Ohio in November will now have a paper trail.
But Election Data Services estimates that nearly 30 percent of voters in the presidential election will not vote in
systems that produce paper to be used if a recount becomes necessary.
David Dill, Professor of Computer Science at Stanford University and founder of VerifiedVoting.org, has no evidence of a
conspiracy to fix the election. But, he told me, "We know people would steal elections if they get the chance, and it
wouldn't be hard to steal." The easiest way to commit fraud, according to Dill, would be by an insider at the company, a
programmer who makes a hidden change to the software. With the current procedures, he said, there's "not a ghost of a
chance" the culprit would be caught.
Nearly 100 million of the 115 million votes cast in November will be tabulated by computers owned by four private
corporations. Besides O'Dell's Diebold, Election Systems and Software, Sequoia Voting Systems, and Hart InterCivic will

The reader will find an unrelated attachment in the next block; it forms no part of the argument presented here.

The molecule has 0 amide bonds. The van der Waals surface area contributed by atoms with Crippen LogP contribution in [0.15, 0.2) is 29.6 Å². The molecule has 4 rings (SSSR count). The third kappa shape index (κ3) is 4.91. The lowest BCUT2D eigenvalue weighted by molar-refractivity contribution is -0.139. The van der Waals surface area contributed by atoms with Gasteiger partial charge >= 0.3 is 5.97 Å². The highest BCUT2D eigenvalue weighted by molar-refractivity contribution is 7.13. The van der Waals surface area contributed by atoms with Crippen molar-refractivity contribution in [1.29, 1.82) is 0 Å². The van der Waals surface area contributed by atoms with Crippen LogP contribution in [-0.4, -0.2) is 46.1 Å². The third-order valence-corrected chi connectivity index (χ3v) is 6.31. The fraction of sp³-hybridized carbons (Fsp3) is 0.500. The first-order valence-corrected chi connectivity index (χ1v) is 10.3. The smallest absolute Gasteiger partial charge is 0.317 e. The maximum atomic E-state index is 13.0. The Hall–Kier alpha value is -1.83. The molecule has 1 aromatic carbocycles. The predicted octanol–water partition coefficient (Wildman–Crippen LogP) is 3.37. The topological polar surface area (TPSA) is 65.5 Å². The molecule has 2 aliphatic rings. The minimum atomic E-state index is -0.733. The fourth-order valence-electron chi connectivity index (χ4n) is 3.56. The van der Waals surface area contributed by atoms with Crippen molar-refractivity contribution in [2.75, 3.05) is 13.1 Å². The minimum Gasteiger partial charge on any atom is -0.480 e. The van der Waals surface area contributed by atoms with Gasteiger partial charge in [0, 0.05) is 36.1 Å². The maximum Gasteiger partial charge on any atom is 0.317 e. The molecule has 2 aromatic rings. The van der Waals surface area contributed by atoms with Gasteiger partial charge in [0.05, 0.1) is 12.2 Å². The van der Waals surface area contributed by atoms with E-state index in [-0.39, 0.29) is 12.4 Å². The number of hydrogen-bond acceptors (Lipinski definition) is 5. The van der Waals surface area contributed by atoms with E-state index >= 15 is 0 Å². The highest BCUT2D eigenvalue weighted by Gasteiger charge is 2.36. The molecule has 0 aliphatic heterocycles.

count 5 out of 6 of the votes. Tom Hicks, one of Hart's principal investors, has close financial ties with Bush.
Dill says, "It is not sufficient for an election to be accurate - the public has to know it's accurate." After Senator
Max Cleland, the odds-on favorite to win reelection in Georgia in 2002, was defeated, 1 in 8 voters were "not very
confident" or "not at all confident" that touch-screen voting machines had produced accurate results. Thirty-two percent
were only "somewhat confident.”
Professor Dill advocates transparency in the process. People should watch, and audit trails must exist. With electronic
voting, we can't see inside the machine. Dill admits that paper ballots result in fraud as well, but we can see them;
they're transparent. He's worried about a system that's vulnerable to theft. Professor Dill endorses the optical scan
system, which electronically scans the vote, and creates a paper backup.
In both the 2002 general election and the March 2004 presidential primary in Florida, there was a higher percentage of
undervotes in counties that used touch-screen machines than in those using optical scanners. Undervotes occur when a
voter apparently fails to make any choice at all. Moreover, nearly all the electronic records - 8 percent of the vote -